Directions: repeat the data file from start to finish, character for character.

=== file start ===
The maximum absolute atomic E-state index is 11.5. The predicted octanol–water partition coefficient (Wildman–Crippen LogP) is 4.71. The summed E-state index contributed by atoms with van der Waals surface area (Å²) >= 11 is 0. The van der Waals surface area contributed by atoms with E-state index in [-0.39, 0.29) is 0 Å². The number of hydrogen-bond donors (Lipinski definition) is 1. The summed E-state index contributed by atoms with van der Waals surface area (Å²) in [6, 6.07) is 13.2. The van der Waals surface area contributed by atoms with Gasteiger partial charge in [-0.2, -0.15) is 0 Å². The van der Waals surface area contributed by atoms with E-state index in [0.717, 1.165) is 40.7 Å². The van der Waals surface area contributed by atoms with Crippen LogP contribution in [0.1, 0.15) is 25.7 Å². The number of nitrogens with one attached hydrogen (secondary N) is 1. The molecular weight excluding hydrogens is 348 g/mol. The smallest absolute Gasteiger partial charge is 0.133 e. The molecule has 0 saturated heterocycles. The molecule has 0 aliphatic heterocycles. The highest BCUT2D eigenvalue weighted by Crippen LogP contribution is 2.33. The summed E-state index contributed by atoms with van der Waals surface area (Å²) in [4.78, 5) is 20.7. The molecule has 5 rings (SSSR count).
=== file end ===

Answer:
The maximum absolute atomic E-state index is 11.5. The predicted octanol–water partition coefficient (Wildman–Crippen LogP) is 4.71. The summed E-state index contributed by atoms with van der Waals surface area (Å²) >= 11 is 0. The van der Waals surface area contributed by atoms with E-state index in [-0.39, 0.29) is 0 Å². The number of hydrogen-bond donors (Lipinski definition) is 1. The summed E-state index contributed by atoms with van der Waals surface area (Å²) in [6, 6.07) is 13.2. The van der Waals surface area contributed by atoms with Gasteiger partial charge in [-0.2, -0.15) is 0 Å². The van der Waals surface area contributed by atoms with E-state index in [0.717, 1.165) is 40.7 Å². The van der Waals surface area contributed by atoms with Crippen LogP contribution in [0.1, 0.15) is 25.7 Å². The number of nitrogens with one attached hydrogen (secondary N) is 1. The molecular weight excluding hydrogens is 348 g/mol. The smallest absolute Gasteiger partial charge is 0.133 e. The molecule has 0 saturated heterocycles. The molecule has 0 aliphatic heterocycles. The highest BCUT2D eigenvalue weighted by Crippen LogP contribution is 2.33. The summed E-state index contributed by atoms with van der Waals surface area (Å²) in [4.78, 5) is 20.7. The molecule has 5 rings (SSSR count).